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Herz. 2006 Aug;31(5):413-22.

[Reconstructive surgery of the aortic valve: the Ross, David, and Yacoub procedures].

[Article in German]

Author information

  • 1Klinik für Herzchirurgie, Universitätsklinikum Schleswig-Holstein, Campus Lübeck, Lübeck.

Abstract

The aortic valve consists of three cusps attached to the wall of the aortic root. During the cardiac cycle, the aortic root undergoes complex movements that precede and aid opening and closing of the aortic valve. The aortic valve cusps themselves form thin-walled pocket-like structures, made from specialized tissue with fibrous, elastic, nervous, and muscular properties. The complex interactions of this tissue with the aortic root and within the cardiac cycle are only incompletely understood yet. In summary, the aortic valve is a complex structure which shows a perfect function in systole and diastole and under a wide range of hemodynamic conditions. No valve prosthesis (so far) can keep up with the function of the native aortic valve. Therefore, surgical techniques have been invented that aim at sparing the aortic valve or replacing it with very similar autologous tissue. Besides the resulting (near) normal valve function, one appealing advantage of these techniques is that oral anticoagulation can be abandoned completely. If the valve cusps themselves are normal, but the aortic root is aneurysmatic or dissected (with or without resulting secondary aortic insufficiency), the aortic valve can be spared by resecting the aortic root tissue and replacing it by a vascular graft. The aortic valve can then be implanted into the vascular graft in a way described by David, or can be remodeled into it (Yacoub technique) - in this case, the graft first needs to be incised at its base so that the three commissures of the valve can be sewn into the three incisions. This way pseudosinuses within the vascular graft are created. The sinuses within the aortic root are considered important for aortic valve function and coronary perfusion. On the other hand, incisions at the base of the vascular graft harbor the potential for redilatation of the aortic root because of a missing circular fixation. Such a fixation is achieved by the David technique. Therefore, there is a great debate in the surgical community which valve-sparing technique is the best and numerous modifications of the original techniques exist. A clear clinical advantage of one technique over the other could not be demonstrated so far, but many authorities advise that the David technique is to be used preferentially in patients with Marfan's syndrome (or other connective tissue disorders) and those with a very wide basal aortic root. If the aortic valve cusps themselves are diseased and cannot be reconstructed, the autologous pulmonary valve is the most physiological substitute. Replacing the aortic valve with the autologous pulmonary valve is named Ross procedure. The defect in the right ventricular outflow tract that is created while harvesting the autograft must be reconstructed during the same procedure; usually, a pulmonary valve allograft is used for this purpose. With all reconstructive surgical techniques and with all autologous replacements there is a risk of reoperation, mainly (besides technical issues) because it is feared that leaving autologous tissue in place leads to recurrence of the original illness. The published results, however, with aortic valve-sparing surgery and with the Ross procedure show that the risk of reoperation appears to be very acceptable. This statement is especially true for the Ross procedure for which more and longer experience exists worldwide. Echocardiographic studies show that the aortic valve function after valve-sparing techniques and - especially - after the Ross procedure is indeed excellent. Therefore, patients with aortic root pathologies or aortic valve diseases should be informed about valve-sparing aortic root reconstructive techniques or the Ross procedure. The choice of technique should be made in close contact between patient, cardiologist, and cardiac surgeon. However, the described techniques require extensive experience within the surgical team.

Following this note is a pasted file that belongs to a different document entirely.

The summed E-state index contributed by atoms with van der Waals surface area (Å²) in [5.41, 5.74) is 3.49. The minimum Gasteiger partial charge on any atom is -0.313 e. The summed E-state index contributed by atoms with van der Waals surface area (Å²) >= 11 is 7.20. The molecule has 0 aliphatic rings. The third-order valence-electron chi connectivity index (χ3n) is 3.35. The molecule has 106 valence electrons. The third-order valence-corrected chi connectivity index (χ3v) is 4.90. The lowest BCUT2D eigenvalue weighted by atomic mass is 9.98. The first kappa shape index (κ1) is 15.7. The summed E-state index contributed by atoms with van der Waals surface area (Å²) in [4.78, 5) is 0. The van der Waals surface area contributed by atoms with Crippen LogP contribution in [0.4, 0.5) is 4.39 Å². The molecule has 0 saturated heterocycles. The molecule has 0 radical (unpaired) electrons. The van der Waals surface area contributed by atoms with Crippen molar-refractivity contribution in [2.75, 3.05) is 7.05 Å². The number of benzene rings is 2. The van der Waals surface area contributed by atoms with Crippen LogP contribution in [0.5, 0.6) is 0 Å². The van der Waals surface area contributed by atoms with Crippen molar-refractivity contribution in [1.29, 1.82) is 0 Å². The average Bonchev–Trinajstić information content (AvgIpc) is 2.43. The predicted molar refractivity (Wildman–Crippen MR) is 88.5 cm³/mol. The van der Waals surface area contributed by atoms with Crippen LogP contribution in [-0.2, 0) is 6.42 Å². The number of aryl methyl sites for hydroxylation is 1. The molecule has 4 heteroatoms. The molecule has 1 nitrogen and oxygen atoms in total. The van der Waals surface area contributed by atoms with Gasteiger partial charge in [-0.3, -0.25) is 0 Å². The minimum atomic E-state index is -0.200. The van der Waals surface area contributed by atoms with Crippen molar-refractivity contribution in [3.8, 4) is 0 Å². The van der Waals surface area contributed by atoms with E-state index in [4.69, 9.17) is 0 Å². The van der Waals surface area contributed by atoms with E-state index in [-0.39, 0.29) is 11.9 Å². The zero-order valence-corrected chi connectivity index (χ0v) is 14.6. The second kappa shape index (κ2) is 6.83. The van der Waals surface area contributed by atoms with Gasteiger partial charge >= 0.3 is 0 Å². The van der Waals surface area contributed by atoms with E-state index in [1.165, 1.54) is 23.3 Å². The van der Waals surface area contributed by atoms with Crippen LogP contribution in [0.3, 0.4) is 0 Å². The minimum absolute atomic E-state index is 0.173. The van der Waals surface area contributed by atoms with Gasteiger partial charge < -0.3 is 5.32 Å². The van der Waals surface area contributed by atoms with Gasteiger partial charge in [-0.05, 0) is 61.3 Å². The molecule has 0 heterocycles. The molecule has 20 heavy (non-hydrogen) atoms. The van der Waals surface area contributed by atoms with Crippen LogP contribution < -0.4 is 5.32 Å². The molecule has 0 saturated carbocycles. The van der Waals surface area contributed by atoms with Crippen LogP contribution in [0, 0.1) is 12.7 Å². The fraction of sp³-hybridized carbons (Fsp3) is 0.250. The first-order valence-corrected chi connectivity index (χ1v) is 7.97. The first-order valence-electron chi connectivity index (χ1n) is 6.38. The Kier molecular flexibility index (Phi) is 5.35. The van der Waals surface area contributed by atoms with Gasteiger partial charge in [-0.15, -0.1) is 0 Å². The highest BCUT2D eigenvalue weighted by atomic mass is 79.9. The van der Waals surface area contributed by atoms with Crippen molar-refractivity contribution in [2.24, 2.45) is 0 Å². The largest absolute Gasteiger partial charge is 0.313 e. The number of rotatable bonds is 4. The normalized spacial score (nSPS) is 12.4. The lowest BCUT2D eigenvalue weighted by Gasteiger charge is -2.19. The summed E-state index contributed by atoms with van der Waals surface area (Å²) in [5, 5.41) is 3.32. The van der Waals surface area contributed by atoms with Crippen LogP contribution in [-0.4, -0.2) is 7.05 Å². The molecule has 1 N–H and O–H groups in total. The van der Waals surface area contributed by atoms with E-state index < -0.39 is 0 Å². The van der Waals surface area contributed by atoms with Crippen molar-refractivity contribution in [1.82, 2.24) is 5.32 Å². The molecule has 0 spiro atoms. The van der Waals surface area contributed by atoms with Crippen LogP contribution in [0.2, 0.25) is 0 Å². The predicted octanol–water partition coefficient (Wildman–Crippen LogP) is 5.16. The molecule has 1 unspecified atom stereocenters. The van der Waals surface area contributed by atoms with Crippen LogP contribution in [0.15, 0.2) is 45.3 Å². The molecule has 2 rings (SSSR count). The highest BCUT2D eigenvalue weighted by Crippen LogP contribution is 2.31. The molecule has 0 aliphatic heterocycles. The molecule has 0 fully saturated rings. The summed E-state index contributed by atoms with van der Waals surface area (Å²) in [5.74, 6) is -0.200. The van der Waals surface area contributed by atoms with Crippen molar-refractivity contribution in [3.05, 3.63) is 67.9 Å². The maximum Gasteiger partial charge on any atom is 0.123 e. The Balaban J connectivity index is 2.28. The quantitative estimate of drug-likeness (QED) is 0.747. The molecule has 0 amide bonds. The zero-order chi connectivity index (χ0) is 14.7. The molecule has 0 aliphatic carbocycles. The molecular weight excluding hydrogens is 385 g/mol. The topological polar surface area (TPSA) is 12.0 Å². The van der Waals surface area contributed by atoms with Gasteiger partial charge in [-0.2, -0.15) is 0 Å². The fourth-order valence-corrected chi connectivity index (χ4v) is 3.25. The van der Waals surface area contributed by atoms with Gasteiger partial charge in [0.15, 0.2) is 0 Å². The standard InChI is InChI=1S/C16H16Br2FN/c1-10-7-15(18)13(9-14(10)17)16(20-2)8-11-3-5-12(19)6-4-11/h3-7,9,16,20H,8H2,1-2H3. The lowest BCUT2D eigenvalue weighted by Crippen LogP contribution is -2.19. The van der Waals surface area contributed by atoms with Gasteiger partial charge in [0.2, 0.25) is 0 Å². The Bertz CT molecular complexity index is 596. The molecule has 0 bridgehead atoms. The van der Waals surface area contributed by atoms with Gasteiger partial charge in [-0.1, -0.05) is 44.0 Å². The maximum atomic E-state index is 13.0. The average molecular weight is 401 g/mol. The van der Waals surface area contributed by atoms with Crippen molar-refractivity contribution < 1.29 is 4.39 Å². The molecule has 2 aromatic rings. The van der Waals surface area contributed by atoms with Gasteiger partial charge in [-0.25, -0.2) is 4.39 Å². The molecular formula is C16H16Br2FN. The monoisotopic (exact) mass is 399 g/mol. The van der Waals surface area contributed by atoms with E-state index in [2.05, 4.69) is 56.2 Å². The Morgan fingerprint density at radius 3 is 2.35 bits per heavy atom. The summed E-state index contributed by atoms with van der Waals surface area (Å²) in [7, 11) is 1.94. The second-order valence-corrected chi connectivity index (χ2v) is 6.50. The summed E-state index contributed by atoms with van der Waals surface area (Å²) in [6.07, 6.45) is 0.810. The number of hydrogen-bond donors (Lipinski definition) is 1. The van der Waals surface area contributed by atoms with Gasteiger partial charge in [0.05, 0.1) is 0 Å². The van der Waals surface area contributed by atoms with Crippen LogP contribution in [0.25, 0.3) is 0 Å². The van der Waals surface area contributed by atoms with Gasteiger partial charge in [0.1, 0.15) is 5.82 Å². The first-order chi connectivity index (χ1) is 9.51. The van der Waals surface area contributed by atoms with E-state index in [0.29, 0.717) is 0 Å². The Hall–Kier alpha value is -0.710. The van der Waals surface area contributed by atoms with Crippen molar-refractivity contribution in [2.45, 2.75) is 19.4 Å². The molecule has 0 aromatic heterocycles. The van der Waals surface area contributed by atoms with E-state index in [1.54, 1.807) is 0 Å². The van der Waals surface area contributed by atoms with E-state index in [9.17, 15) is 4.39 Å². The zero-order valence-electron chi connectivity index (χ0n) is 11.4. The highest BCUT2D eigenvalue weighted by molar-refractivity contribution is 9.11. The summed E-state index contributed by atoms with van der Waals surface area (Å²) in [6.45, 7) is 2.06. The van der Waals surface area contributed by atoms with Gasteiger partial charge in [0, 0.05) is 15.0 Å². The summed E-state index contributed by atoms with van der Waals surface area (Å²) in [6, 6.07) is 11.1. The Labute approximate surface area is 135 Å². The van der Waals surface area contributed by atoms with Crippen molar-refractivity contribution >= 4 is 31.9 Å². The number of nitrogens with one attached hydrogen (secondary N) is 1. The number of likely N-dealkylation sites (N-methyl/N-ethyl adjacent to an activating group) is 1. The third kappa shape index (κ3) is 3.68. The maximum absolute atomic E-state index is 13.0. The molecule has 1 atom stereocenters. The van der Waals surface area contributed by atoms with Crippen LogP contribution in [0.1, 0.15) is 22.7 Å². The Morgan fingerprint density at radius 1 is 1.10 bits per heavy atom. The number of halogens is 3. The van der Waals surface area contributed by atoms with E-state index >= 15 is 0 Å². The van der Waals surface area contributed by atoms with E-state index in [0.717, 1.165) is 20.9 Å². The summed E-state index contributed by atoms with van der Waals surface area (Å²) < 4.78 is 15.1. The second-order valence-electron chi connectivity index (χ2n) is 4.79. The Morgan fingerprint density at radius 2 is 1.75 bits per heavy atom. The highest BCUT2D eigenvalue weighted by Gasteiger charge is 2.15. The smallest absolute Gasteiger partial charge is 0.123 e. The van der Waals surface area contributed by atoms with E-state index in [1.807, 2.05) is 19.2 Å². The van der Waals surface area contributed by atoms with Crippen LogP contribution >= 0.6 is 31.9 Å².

PMID:
16944060
[PubMed - indexed for MEDLINE]
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